Playing out like an Australian outback version of “The Texas Chainsaw Massacre”, Greg McClean’s gritty and unrelenting “Wolf Creek” is a cut above your average horror flick thanks to a surprisingly well put together sense of realism, pacing and editing. Taking its time with its characters and setup, the film follows the smart rule of letting us get to know the victims first and establishing the atmosphere. Then once the halfway point is reached, it dives right into the terror and doesn’t let up.
Yet despite more careful thought and polish being put into it than most movies in this genre, the film is still essentially a video nasty which relies on all the old cliches and a taste for bloodletting rather than scares. I prefer scares and atmosphere far more than gore and brutality for its own sake – “Wolf Creek” falls into the latter but stands above likes of similar efforts such “The Devil’s Rejects”, a film so poorly made I walked out of the cinema halfway through, and the atmospheric “High Tension” which worked quite well until one of the stupidest twists in recent cinematic memory ruined much of its good will.
A lot of the like or hate for “Wolf Creek” will depend on the characters, more specifically the three leads played as two British backpackers and their Aussie male friend along for the ride. The opening 45 minutes which sets up their travels follows all the genre’s trademark predictable story beats. Having traveled the outback myself for several months about ten years ago, the film does a good job at realistically portraying these three characters for who they are and their very natural reactions to the starkly beautiful wasteland that is north-west Australia. Still, none of the trio stand out or are particularly interesting characters so you don’t really care for them one way or another when the shit hits the fan.
As night descents, things take an interesting turn. Despite a juvenile red herring subplot involving talk of aliens, this middle bit of the film is one of the best thanks to John Jarratt. The former TV presenter plays out a very stereotypical outback Aussie farmer, one so cliche its a little ridiculous but our trio at least acknowledge it adjust their behaviour around that. In a long scene around a campfire, McLean allows us to get to know Mick and see a man who seemingly comes off as a reasonable guy out to make a living. Its a great scene which plays also to a savvy audience with its moments where we catch a glimpse of the monster simmering underneath waiting to get out.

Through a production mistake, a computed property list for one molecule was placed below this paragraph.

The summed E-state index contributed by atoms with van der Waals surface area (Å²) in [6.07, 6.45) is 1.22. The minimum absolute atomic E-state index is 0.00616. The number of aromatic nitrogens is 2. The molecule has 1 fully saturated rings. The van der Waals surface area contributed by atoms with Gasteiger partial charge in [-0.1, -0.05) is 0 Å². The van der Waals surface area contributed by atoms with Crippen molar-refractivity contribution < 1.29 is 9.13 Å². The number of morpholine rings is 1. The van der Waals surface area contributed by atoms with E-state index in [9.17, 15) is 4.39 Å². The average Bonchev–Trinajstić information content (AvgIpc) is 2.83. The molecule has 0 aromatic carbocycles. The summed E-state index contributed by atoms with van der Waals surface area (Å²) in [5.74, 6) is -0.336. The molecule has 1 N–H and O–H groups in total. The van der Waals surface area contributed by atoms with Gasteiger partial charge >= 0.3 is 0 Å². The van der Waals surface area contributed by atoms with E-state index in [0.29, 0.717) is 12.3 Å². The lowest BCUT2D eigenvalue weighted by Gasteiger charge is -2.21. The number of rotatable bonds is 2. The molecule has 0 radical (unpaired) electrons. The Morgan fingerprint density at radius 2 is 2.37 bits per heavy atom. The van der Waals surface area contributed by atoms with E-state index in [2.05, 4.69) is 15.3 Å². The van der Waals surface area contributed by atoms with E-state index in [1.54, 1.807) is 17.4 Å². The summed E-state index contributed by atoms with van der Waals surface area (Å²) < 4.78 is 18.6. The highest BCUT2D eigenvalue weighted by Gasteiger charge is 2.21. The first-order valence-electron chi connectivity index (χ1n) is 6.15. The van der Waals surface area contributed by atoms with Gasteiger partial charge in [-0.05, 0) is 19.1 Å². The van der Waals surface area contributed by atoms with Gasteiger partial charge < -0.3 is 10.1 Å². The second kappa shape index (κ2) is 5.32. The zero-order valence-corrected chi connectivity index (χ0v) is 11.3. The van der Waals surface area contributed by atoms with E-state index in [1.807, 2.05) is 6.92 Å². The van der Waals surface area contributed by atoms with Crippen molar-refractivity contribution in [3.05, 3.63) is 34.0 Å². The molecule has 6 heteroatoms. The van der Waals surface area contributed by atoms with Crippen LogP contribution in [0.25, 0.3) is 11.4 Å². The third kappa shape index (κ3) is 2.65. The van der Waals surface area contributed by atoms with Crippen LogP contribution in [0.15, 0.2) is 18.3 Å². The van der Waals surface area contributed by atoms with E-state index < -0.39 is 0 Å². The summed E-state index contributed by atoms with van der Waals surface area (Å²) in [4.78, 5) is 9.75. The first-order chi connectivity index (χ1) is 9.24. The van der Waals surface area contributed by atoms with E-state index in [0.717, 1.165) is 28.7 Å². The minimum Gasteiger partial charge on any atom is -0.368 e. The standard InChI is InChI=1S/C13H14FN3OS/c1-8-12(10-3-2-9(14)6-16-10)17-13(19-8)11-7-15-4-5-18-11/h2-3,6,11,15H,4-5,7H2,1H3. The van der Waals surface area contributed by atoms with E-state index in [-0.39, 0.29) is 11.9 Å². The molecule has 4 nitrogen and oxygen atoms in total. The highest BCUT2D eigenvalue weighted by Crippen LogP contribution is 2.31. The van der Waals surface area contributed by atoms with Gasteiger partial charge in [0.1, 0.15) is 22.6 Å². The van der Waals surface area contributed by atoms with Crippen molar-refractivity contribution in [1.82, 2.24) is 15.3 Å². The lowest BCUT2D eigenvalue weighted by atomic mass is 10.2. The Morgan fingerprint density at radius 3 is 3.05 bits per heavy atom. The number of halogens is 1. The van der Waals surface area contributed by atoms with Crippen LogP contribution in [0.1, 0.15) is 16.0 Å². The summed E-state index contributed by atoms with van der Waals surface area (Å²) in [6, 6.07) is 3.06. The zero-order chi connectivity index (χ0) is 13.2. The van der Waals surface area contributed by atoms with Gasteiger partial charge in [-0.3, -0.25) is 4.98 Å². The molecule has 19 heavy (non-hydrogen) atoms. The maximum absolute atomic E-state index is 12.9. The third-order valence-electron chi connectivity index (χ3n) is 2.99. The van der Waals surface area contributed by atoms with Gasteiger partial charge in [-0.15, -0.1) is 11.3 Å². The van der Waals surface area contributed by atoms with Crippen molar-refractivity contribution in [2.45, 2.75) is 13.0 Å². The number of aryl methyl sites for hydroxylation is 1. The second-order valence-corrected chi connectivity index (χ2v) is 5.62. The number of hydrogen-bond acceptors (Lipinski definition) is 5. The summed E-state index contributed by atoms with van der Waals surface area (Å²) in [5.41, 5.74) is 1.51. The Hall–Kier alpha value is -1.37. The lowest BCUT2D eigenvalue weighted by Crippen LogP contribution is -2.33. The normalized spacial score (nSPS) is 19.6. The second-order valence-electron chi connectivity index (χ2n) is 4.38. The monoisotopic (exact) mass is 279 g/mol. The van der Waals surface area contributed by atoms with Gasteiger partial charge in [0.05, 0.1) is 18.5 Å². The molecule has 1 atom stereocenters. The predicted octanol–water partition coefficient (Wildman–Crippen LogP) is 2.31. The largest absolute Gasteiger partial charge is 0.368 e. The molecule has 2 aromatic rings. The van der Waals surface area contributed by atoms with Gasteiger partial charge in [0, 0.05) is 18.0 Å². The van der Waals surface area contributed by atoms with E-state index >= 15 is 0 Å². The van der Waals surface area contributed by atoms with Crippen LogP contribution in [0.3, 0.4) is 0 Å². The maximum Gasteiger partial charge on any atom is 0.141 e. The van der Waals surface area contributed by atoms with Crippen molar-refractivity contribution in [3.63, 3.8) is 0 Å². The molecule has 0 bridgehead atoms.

Then comes the second half which is a somewhat self-indulgent torture movie. In a smart move, the film swaps between character perspectives which stops a ‘hero/heroinne’ emerging from the trio and thus makes your attempts at guessing “who, if any, will survive” impossible until its all over. Yet that doesn’t stop an all too drawn out misogynistic torture scene involving one strung up girl being taunted, threatened, hurt, etc. while another ends up watching. Is it upsetting? Well the brutality is sure, but as the film has descended into pure horror movie by this point the realism aspect starts to fade which lessens the impact. By the time a “Duel”-esque car chase scene takes place, it has become almost laughable.
At the end of the day its the little things about this bleak picture that stick with you. The eventual ending is solid, the campfire scene works, the first particularly gruesome death is chilling, and for such a low budget film its certainly well shot, well made and for once features solid performances which rarely happens in horror films these days. There’s been some talk about the film’s ‘Based on True Events’ claim in relation to the Ivan Milat backpacker murders, but the link is so tenuous its like saying “Friday the 13th” was inspired by Ted Bundy – there’s no way this can be mistaken for true events. Its a simple little, albeit very familiar, story told with more panache than usual. Fans of the genre will find it an enjoyable excursion into the dark depths of horror.